Southern Swan

Strolling around The Rocks in Sydney one morning, we noticed a magnificent tall ship sailing in the harbour.

1.James Craig

The James Craig, a 19th century barque, was rescued in 1972 from Recherche Bay in Tasmania where she had been purposely sunk in 1932. Restoration began in Hobart before she was towed to Sydney in 1981 where the work was completed and she returned to the sea in 2001.

2.James Craig

Watching her gracefully glide across the water, we knew we wanted the experience and promptly signed up for a twilight dinner cruise on the Southern Swan, berthed at Campbell’s Cove, The Rocks.

3.Southern Swan

Originally named Our Svanen, the three-masted barquentine was built in Denmark in 1922 and traded as a grain carrier through the cold waters of the North Atlantic. She then sailed Baltic trade routes as a cargo vessel for Tuborg brewery until she was purchased as a private vessel in 1969. Since then, she has served as a training ship with the Canadian Sea Cadets, travelled to Vancouver for the 1986 World Expo, sailed to England for the First Fleet Re-enactment and returned to Australia for the Bicentennial First Fleet Re-enactment. She now has a lovely home with stunning harbour views.

4.Southern Swan

For two hours, we sipped champagne and enjoyed a delicious three course meal surrounded by the most beautiful harbour in the world (in my humble opinion). I was fascinated by the ropes and pulleys, works of art with a purpose.

As we neared the magnificent Sydney Heads, Bradleys Head lighthouse, built in 1905, warned of treacherous waters. The mast mounted on the point is from HMAS Sydney, renowned for her battle with the German cruiser Emden in 1914.

15.toward the heads

The tall ships cruise offers the chance of a mast climb challenge. There were no takers this time, possibly because alcohol is not to be consumed prior to a climb and, after all, it was a dinner cruise. Looking up at the mast was enough of a thrill for me.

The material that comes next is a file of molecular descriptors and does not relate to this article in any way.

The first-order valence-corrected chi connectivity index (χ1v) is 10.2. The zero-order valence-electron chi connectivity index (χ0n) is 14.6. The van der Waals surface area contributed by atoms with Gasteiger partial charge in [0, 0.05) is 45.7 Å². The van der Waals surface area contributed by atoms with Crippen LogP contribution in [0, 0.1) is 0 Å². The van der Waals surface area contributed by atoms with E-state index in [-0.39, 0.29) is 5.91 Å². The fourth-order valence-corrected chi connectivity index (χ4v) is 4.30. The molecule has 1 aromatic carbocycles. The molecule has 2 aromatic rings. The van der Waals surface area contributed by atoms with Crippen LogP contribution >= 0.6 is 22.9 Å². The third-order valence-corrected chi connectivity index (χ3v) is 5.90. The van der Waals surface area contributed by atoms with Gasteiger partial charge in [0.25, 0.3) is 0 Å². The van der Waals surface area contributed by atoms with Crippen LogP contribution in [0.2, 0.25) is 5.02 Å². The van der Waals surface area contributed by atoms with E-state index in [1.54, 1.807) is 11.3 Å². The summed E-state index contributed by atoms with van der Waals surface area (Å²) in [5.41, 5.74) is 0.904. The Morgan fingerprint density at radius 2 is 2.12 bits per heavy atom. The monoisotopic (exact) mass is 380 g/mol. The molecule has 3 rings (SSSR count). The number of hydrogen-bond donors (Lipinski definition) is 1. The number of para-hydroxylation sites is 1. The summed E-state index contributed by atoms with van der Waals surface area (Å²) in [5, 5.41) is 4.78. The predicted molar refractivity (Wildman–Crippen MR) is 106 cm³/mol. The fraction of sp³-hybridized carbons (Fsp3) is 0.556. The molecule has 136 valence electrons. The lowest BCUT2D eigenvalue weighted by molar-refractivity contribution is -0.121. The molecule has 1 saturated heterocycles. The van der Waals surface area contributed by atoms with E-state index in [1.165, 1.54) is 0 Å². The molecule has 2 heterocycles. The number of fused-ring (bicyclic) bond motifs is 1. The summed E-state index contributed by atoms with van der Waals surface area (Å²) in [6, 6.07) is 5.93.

16.mast17.mast

Our time on the water went by too soon and, as the sun sank in the west, we returned to Campbell’s Cove, another wonderful experience tucked away as memories.

18.mast

Taronga Zoo

On a warm December day in Sydney, we caught the ferry from Circular Quay to spend the day at Taronga Zoo. Officially opened in 1916, the zoo was based on the bar-less exhibits seen at Hamburg Zoo on a visit to Germany by the Secretary of the zoo in 1908. The 69 acre site is home to over 4,000 animals of 350 species and is a wonderful place to spend a leisurely day. The first animal we encountered was the gorgeous red panda. The deep rust-red colour contrasts beautifully with cream facial markings, the large claws a bonus when it comes to tree climbing.

These two were enjoying a nap in the humid heat, dreaming of their ancestors in south-east Asia. Binturongs have been described as a bear-cat and as tree dwellers with long bushy tails, it’s hard to believe they are distantly related to meerkats. Apparently, they have a strong odour of a cross between burnt popcorn and corn chips. We didn’t get close enough to find out.

The Java Finch seemed to be enjoying the steamy atmosphere in the waterbird exhibit.

Usually a white bird, the Cattle Egret is seen on the backs of cattle making a meal of ticks and flies. The orange brown breeding plumage becomes bright red at the height of the season. Interestingly, a group of egrets is known as a “skewer”.

9.cattle egret

The smallest known ibis in Australia, the Glossy Ibis was showing the magnificent colours of breeding plumage.

10.glossy ibis

The Asian elephant breeding program has been very successful at Taronga. The keepers led them out for their daily exercise, giving them wooden “toys” to play with.

11.Asian elephants

15.Asian elephants

The Sumatran Tiger and Snow Leopard were on alert

16.Sumatran Tiger17.Snow Leopard

but there were others who had given in to the somnolent, steamy atmosphere.

18.lioness19.bear20.tapir

I have always had a soft spot for hippos and the baby pygmy hippo stole my heart.

The meerkats were entertaining, as usual, I could watch them for hours. The dark patches around their eyes act as sunglasses to lessen the glare of the desert.

Mum and baby gorilla were enjoying a nap, dad doesn’t look too impressed at being left out.